The international craze in the NBA started in earnest with Chinese giant Yao Ming. Ming was the consensus top selection by scouts in 2002, and easily the best player selected in the lottery that season. Yao Ming was a force for the Houston Rockets for many years, but he missed a ton of games due to injury concerns. Still, he was selected to eight All-Star teams (mostly due to name recognition) and averaged a solid 19 points and 9.2 rebounds per game. If only he were as durable as his first three years in the league, he may have been higher on this list.
8 Andrew Wiggins (2014)
Andrew Wiggins has only played one year in the NBA, but he appears to be well on his way to stardom after winning the 2015 Rookie of the Year, he just needs to stay healthy. Wiggins was drafted first overall last June by the Cavaliers, but was shipped alongside Anthony Bennett in the Kevin Love trade. The Kansas product got off to a hot start, averaging 16.9 points and 4.6 rebounds per game, and those numbers should only get better over the next few years as the Wolves continue to build.
7 John Wall (2010)
John Calipari of Kentucky has come to perfect the ‘one and done’ basketball player, and John Wall was one of his first at the school. Wall was part of a deep draft class in 2010 that featured DeMarcus Cousins, Paul George and Greg Monroe in the top 10. People weren’t sure if Wall would reach his potential due to injuries in his first three seasons, but he has only missed three regular season games over the past two years, averaging 17.6 points and 8.7 assists per game in his career.
6 Kyrie Irving (2011)
Cleveland was a dark and dreary place after LeBron James packed up and moved to Miami, but at least one bad season landed them with Kyrie Irving. Irving wasn’t considered to be a franchise changing prospect by most when he was coming out of Duke, but he was a pretty clear choice for the top pick in 2011. Irving is still on the team, and has reached the All-Star Game in each of his last three seasons, winning the 2014 All-Star Game MVP Award. As for his stats, he has averaged 21 points, 5.7 assists and 3.5 rebounds per game.
5 Derrick Rose (2008)
We have seen what Derrick Rose can do when he’s healthy, and we’ve also seen how long he can sit out when he’s injured. Rose was taken by the Bulls with the first pick in 2008 NBA Draft that also featured Russell Westbrook and Kevin Love in the top five. Rose was at the top of his game in the 2010-11 season when he averaged 25 points and 7.7 assists per game, earning the season’s Most Valuable Player award. Rose has played just 100 games over the past four NBA seasons after missing just six in his first three years.
4 Dwight Howard (2004)
It’s hard to find a good big man in the NBA, but Dwight Howard is the closest you can get to bridging the gap between today’s big stars and Shaquille O’Neal’s run in the 1990s. Howard was taken first in 2004 by Orlando, and it was certainly the right choice. Howard played with the Magic for eight seasons before getting shipped off to the Lakers. Howard had a rough time fitting in there, but has revitalized himself since signing with the Rockets despite injury issues. Howard has averaged 18.1 points and 12.7 rebounds in his career, being named to eight All-Star Games.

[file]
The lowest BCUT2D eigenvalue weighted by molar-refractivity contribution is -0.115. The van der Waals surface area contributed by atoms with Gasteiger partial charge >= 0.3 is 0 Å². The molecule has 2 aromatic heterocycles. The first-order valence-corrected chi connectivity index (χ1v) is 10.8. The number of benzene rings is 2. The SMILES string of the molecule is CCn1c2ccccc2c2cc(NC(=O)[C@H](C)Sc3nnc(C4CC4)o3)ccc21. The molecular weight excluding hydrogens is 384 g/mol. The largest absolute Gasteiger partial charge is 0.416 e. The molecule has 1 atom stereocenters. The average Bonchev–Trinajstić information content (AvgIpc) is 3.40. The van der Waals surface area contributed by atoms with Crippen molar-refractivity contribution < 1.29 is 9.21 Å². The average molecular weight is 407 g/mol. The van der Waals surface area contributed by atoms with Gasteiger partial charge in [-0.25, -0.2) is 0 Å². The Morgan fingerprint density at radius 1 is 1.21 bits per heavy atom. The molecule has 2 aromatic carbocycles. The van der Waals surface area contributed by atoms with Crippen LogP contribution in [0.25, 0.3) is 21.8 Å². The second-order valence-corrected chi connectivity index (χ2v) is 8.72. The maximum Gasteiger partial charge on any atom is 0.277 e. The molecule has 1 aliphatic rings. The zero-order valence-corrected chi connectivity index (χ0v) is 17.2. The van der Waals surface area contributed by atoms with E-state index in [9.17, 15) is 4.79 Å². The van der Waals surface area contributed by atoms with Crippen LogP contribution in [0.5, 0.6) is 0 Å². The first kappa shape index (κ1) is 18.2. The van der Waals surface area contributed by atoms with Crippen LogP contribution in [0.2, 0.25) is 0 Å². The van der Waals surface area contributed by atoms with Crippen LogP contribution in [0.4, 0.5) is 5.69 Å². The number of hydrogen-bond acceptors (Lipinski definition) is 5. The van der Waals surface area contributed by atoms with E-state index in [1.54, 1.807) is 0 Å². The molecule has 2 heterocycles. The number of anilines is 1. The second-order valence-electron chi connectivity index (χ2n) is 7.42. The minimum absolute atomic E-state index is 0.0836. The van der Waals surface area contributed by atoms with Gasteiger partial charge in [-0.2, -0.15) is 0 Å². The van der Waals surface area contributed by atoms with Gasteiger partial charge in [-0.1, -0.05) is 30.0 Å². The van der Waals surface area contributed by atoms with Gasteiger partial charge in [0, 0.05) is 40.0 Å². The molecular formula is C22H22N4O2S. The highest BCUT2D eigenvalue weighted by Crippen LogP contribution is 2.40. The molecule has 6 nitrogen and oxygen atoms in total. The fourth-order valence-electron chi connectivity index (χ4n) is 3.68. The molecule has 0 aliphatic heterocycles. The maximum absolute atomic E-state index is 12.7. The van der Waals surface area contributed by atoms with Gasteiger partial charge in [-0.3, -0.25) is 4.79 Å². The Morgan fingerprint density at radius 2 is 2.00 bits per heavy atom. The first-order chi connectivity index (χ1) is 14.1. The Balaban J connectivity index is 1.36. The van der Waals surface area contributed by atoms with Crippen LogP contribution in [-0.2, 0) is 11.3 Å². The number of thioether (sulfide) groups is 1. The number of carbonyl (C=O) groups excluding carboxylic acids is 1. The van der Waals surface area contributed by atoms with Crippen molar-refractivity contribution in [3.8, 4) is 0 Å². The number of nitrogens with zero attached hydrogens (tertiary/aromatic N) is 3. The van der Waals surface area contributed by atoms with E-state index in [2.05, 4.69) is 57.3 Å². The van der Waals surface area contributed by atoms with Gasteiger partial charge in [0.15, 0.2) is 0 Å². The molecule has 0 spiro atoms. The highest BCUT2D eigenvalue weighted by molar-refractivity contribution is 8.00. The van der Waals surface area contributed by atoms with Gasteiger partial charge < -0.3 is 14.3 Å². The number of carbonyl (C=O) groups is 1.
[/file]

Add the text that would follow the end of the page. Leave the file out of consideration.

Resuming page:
3 Anthony Davis (2012)
One of the greatest hypothetical topics in sports talk is “If you were building a franchise from scratch, who would you draft first overall?” The answer for a lot of analysts has been Anthony Davis, the first overall pick in 2012 out of Kentucky. Davis has only gotten better over his first three seasons in the league and is an absolute blocking machine. While Davis’s career average has netted him 19.7 points, 9.5 rebounds and 2.5 blocks per game, his latest season was the greatest with 24.4 points, 10.2 rebounds and 2.9 blocks. Davis is sure to be a star for a long time in the league.
2 Blake Griffin (2009)
Oklahoma is more known for their football prowess than basketball, but Blake Griffin was able to lead the team to the Final Four in his tenure there. Griffin was then taken with the top spot in 2009’s draft by the Clippers in front of the likes of James Harden and Steph Curry. The Clippers can’t be too upset with their selection of a guy that has reached the last five All-Star Games, four All-NBA teams and playoff appearances that were once out of reach for the franchise. Griffin so far has averaged 21.5 points, 9.7 rebounds and 4 assists per game in his career.
1 LeBron James (2003)
And of course, you had to have known that LeBron James would be the best top overall pick in the last 15 years, and easily one of the best of all time. James has had an absolute monster career that has somehow surpassed the hype that was set for him while he was still in high school. What has James done in his career? Oh, just two titles, four MVP trophies, 11 All-Star Games and All-NBA teams and two gold medals, nothing major. Of course, you have to talk stats, and he has averaged an incredible 27.3 points, 7.1 rebounds and 6.9 assists per game over a 12 year career.